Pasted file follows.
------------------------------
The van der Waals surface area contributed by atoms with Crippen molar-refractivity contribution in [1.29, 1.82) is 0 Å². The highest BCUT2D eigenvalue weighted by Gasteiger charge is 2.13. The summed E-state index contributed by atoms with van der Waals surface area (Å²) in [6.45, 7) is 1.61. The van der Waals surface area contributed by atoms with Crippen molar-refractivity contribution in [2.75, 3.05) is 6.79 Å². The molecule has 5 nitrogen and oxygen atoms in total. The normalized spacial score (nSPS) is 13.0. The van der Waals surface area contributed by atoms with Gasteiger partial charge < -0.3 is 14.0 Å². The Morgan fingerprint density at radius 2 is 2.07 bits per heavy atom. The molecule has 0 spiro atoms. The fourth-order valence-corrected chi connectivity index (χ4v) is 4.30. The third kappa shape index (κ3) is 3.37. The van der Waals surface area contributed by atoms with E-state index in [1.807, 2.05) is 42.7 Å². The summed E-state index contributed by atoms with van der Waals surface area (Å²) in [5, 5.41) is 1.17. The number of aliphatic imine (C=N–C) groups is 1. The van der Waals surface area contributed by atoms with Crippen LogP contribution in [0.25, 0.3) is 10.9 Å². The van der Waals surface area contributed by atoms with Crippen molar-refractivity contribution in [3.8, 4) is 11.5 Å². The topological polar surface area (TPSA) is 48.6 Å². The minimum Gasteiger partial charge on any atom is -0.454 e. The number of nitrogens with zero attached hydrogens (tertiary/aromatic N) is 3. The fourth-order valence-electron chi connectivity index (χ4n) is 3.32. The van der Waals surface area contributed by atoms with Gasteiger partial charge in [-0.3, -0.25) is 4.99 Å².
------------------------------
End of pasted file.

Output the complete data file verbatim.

The van der Waals surface area contributed by atoms with Crippen molar-refractivity contribution in [1.29, 1.82) is 0 Å². The highest BCUT2D eigenvalue weighted by Gasteiger charge is 2.13. The summed E-state index contributed by atoms with van der Waals surface area (Å²) in [6.45, 7) is 1.61. The van der Waals surface area contributed by atoms with Crippen molar-refractivity contribution in [2.75, 3.05) is 6.79 Å². The molecule has 5 nitrogen and oxygen atoms in total. The normalized spacial score (nSPS) is 13.0. The van der Waals surface area contributed by atoms with Gasteiger partial charge < -0.3 is 14.0 Å². The Morgan fingerprint density at radius 2 is 2.07 bits per heavy atom. The molecule has 0 spiro atoms. The fourth-order valence-corrected chi connectivity index (χ4v) is 4.30. The third kappa shape index (κ3) is 3.37. The van der Waals surface area contributed by atoms with E-state index in [1.807, 2.05) is 42.7 Å². The summed E-state index contributed by atoms with van der Waals surface area (Å²) in [5, 5.41) is 1.17. The number of aliphatic imine (C=N–C) groups is 1. The van der Waals surface area contributed by atoms with Crippen LogP contribution in [0.25, 0.3) is 10.9 Å². The van der Waals surface area contributed by atoms with Crippen molar-refractivity contribution in [3.8, 4) is 11.5 Å². The topological polar surface area (TPSA) is 48.6 Å². The minimum Gasteiger partial charge on any atom is -0.454 e. The number of nitrogens with zero attached hydrogens (tertiary/aromatic N) is 3. The fourth-order valence-electron chi connectivity index (χ4n) is 3.32. The van der Waals surface area contributed by atoms with Gasteiger partial charge in [-0.3, -0.25) is 4.99 Å².